SINGAPORE - When 33-year-old Vero Lo went for a morning stroll with her two-year-old son yesterday morning, she was in for a pleasant surprise.
Colourful Post-it notes were pasted over the mailboxes at her Housing Board block in Woodlands Avenue 6, each with a handwritten message that thanked the residents for being good neighbours.
One of them read: "Thank you for being a kind neighbour."
The notes were signed off only with a hashtag, #LoveOthers14.
Some mail slots were stuffed with gummy bear packets.
"Never before have I experienced such a gesture, so I was a bit wary at first," said the information technology engineer.
But she changed her mind after reading the thoughtful messages. "It made my day," she said.
Ms Lo was not the only one who was taken by surprise.
On Friday, similar handwritten notes attached to cookie packets were left on the windscreens of at least 50 parked cars in Compassvale Lane, near Block 205D, according to a report on citizen journalism website Stomp.
These "surprises" have also made their way into other residential areas, such as an HDB block in Elias Road, and educational institutions.
These were Serangoon Junior College, Nanyang Junior College, Singapore Polytechnic and Temasek Polytechnic.
The gifts appear to have been given out by members of Heart of God Church, going by an online search.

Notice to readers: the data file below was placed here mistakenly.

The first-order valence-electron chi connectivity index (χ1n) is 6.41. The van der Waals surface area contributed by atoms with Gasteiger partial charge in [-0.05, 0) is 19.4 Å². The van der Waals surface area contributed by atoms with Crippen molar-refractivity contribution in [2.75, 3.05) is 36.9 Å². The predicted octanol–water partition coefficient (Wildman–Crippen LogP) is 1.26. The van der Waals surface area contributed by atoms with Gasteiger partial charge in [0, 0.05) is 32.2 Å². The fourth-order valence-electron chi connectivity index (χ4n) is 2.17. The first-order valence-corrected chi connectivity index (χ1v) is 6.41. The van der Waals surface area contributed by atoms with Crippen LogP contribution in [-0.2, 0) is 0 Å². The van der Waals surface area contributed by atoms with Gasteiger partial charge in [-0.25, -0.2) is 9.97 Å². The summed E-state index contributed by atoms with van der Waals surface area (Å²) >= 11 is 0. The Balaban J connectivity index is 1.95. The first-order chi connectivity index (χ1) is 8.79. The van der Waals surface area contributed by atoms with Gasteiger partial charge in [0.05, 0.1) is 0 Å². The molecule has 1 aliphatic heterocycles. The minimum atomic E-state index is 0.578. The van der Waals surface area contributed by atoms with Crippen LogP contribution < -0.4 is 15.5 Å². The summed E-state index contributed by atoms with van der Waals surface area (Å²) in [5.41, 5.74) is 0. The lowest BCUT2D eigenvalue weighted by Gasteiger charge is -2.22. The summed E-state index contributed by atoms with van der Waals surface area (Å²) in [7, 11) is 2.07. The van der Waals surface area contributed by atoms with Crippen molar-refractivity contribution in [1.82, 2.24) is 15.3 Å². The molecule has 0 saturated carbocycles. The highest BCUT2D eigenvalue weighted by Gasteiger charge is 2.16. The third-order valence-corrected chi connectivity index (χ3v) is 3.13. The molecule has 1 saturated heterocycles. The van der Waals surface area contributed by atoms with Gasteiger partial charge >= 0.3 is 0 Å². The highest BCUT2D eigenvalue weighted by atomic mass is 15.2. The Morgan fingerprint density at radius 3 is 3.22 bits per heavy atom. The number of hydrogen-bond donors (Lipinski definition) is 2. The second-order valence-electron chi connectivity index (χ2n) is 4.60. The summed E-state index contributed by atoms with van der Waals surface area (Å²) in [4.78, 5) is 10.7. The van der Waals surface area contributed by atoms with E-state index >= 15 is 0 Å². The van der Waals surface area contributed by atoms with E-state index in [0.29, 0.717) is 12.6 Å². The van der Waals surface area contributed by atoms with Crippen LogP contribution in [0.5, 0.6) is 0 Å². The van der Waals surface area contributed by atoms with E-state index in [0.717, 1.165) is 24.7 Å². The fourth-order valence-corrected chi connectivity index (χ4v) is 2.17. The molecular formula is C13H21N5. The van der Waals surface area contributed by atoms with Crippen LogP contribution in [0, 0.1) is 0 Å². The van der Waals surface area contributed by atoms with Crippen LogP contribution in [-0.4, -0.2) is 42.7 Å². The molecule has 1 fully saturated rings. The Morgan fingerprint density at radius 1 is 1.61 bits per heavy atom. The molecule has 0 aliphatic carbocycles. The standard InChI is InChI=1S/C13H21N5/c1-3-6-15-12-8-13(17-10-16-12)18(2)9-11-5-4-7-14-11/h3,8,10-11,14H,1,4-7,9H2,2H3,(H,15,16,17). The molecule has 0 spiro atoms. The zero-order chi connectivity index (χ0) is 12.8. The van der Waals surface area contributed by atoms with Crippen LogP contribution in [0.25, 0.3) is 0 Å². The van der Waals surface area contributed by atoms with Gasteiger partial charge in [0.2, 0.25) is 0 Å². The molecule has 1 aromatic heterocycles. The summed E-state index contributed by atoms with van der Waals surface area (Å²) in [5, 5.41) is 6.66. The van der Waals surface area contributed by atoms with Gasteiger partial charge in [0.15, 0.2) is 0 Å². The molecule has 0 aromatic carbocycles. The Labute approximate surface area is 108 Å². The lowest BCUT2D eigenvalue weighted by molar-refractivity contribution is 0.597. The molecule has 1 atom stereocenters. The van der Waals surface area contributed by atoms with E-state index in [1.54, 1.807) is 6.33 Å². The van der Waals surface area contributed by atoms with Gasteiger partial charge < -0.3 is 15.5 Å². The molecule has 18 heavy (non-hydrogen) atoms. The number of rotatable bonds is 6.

Speaking to My Paper yesterday, Member of Parliament for Pasir Ris-Punggol GRC Teo Ser Luck commended the movement for "promoting neighbourliness".
"It's a fun way of putting a smile on someone's face amid the hustle and bustle of living these days," he said.
Zainal Sapari, a member of the Government Parliamentary Committee for Social and Family Development, said that such initiatives go a long way in building "a more gracious society".
"Such gestures should definitely be welcomed, if what is being advocated are universal values," he said.
But the Pasir Ris-Punggol GRC MP said that the organisation in charge should seek permission from schools before carrying out such campaigns there, so as to "avoid misunderstandings", as the campaigns may carry religious connotations.
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